My rating: 5 of 5 stars
One leaked audio file ignites a controversy that involves NASA, private enterprise, the President of the United States, present and past, and a decades old scandal. One question, who was the first man to walk on the Moon?, sparks many more questions and piece by piece the Cassandra Project is revealed. The idea another mission, half a year before Apollo XI and another man, Sydney Myshko, might have landed on the Moon before Neil Armstrong seems like fiction and many regard it as just that. But a handful of men want to find out the truth, one because he can, the other because it’s his nature and the President because, well, it’s his job.
Morgan ‘Bucky’ Blackstone is a billionaire several times over. He is planning his own mission to the Moon and when he learns there is a mystery to be solved, he sets out to solve it. Jerry Culpepper works for NASA. He also wants to know the truth, but fears revealing it will end his career. As it turns out, simply pursing it is enough. When Bucky and Jerry join together, the facts begin to unfold, but without the aid of a President who feels betrayed by them both, they will never find the final puzzle piece.
‘The Cassandra Project’ by Jack McDevitt and Mike Resnick reads like a Jack McDevitt novel. It starts with a cover-up and one clue, just one, a mere snippet of information. Then, throughout the course of the novel, deft fingers pluck at the corner of the wallpaper, pulling it away scrap by scrap. Some pieces are too tattered to be useful, but others come away in sheets. What’s hidden beneath doesn’t always make sense. But when it does, when everything is revealed, it’s pretty awesome.
I am not as familiar with Mike Resnick’s work, having only read one of his novellas. His influence was clear, however. There are more voices in ‘The Cassandra Project’. More players. This particular mystery required a team, both on the page and behind the book.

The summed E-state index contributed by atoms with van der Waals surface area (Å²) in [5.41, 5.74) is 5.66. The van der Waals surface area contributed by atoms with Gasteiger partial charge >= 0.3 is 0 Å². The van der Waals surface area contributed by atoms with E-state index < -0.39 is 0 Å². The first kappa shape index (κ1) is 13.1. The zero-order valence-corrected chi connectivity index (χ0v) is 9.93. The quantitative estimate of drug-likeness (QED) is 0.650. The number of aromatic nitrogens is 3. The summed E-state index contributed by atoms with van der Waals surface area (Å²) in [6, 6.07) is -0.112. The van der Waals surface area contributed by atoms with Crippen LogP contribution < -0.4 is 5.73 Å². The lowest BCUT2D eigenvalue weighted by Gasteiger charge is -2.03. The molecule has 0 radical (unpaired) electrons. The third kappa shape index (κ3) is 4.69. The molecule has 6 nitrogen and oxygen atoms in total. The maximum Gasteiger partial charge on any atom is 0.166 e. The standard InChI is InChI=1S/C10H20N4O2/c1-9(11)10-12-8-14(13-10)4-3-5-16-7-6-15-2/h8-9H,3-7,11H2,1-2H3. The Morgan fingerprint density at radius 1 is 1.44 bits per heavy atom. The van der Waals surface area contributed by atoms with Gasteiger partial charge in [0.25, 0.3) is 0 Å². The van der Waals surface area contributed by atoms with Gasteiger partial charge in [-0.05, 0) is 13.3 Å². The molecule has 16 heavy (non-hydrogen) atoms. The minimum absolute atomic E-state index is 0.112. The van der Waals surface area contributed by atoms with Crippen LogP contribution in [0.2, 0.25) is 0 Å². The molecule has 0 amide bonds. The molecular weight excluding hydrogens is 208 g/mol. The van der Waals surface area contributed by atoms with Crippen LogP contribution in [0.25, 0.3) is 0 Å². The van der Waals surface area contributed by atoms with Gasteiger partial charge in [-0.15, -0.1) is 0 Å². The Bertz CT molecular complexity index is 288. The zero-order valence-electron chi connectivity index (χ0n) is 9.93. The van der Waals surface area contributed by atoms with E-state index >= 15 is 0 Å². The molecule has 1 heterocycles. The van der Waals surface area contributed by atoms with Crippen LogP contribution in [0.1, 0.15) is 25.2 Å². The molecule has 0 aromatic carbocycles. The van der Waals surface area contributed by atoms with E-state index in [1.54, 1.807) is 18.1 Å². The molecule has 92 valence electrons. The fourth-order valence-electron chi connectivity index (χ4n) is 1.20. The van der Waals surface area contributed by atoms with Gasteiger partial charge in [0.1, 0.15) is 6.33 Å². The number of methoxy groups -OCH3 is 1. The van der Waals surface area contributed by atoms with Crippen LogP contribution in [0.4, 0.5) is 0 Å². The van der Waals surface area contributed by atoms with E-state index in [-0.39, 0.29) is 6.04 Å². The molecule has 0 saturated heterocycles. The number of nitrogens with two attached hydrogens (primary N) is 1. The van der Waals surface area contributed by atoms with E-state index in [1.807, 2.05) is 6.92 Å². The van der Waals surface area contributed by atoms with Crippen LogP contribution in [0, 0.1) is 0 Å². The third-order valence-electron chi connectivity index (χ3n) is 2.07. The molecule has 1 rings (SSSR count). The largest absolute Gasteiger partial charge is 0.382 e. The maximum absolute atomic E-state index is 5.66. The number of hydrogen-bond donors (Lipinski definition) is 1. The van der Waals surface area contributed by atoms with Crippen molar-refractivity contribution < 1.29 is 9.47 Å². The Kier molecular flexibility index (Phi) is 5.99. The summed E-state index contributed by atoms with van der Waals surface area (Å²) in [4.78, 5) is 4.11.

Whoever was responsible for ‘Bucky’, well done. He was endearing. Jerry proved himself worthy of both Bucky and the reader’s respect and the President read just as he should have, a man trying to do the right thing. Behind the characters and the mystery is a clever commentary on the state of NASA today and timely questions regarding the present and future directions of science, in all fields. I enjoyed absorbing that as much as the story itself.
I would love to talk about the conclusion, which may strike some as both a reach and controversial. So as not to spoil potential readers, I will be circumspect in my comments. I loved the way the ultimate reveal was handled. An assumption is hinted at, but not outright ‘claimed’. It’s up to the reader to decide. The enormity of the assumption is pretty stunning, though, and long after I put the book aside I thought about the implications.
If not for Jack McDevitt’s name on the cover, I may not have picked up this novel. There are certain authors, however, whose work I will read without reservation, regardless of whether the subject matter interests me or not. Yes, I have had to put aside some books and I have valiantly struggled to read and understand others. But occasionally I’ll stumble across a gem. ‘The Cassandra Project’ falls into the latter category. It has also inspired me to look into more of Mike Resnick’s work, which is a win for both authors. Ultimately, however, a good book is just a good book and I highly recommend this one.
Written for and originally posted at SFCrowsnest.